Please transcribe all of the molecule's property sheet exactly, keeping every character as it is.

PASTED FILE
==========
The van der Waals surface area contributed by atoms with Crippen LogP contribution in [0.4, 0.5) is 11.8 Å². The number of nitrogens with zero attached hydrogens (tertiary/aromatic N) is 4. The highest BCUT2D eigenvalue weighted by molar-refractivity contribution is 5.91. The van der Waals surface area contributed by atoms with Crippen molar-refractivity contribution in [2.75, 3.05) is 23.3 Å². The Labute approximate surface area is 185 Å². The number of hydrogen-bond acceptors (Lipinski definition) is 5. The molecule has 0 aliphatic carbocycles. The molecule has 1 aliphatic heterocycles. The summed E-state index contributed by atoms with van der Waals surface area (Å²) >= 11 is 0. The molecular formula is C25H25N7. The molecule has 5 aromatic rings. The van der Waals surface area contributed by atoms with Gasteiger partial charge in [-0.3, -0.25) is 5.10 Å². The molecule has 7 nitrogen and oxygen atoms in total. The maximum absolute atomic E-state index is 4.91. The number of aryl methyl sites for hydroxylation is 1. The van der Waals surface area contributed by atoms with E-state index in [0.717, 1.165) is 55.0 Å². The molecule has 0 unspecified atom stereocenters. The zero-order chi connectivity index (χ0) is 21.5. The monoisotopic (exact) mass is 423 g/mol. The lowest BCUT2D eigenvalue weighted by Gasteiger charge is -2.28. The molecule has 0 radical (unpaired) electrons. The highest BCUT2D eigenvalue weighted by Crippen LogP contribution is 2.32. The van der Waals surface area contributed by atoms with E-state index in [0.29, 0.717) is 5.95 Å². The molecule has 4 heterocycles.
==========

The van der Waals surface area contributed by atoms with Crippen LogP contribution in [0.4, 0.5) is 11.8 Å². The number of nitrogens with zero attached hydrogens (tertiary/aromatic N) is 4. The highest BCUT2D eigenvalue weighted by molar-refractivity contribution is 5.91. The van der Waals surface area contributed by atoms with Crippen molar-refractivity contribution in [2.75, 3.05) is 23.3 Å². The Labute approximate surface area is 185 Å². The number of hydrogen-bond acceptors (Lipinski definition) is 5. The molecule has 0 aliphatic carbocycles. The molecule has 1 aliphatic heterocycles. The summed E-state index contributed by atoms with van der Waals surface area (Å²) >= 11 is 0. The molecular formula is C25H25N7. The molecule has 5 aromatic rings. The van der Waals surface area contributed by atoms with Gasteiger partial charge in [-0.3, -0.25) is 5.10 Å². The molecule has 7 nitrogen and oxygen atoms in total. The maximum absolute atomic E-state index is 4.91. The number of aryl methyl sites for hydroxylation is 1. The van der Waals surface area contributed by atoms with E-state index in [0.717, 1.165) is 55.0 Å². The molecule has 0 unspecified atom stereocenters. The zero-order chi connectivity index (χ0) is 21.5. The monoisotopic (exact) mass is 423 g/mol. The lowest BCUT2D eigenvalue weighted by Gasteiger charge is -2.28. The molecule has 0 radical (unpaired) electrons. The highest BCUT2D eigenvalue weighted by Crippen LogP contribution is 2.32. The van der Waals surface area contributed by atoms with E-state index in [0.29, 0.717) is 5.95 Å². The molecule has 4 heterocycles.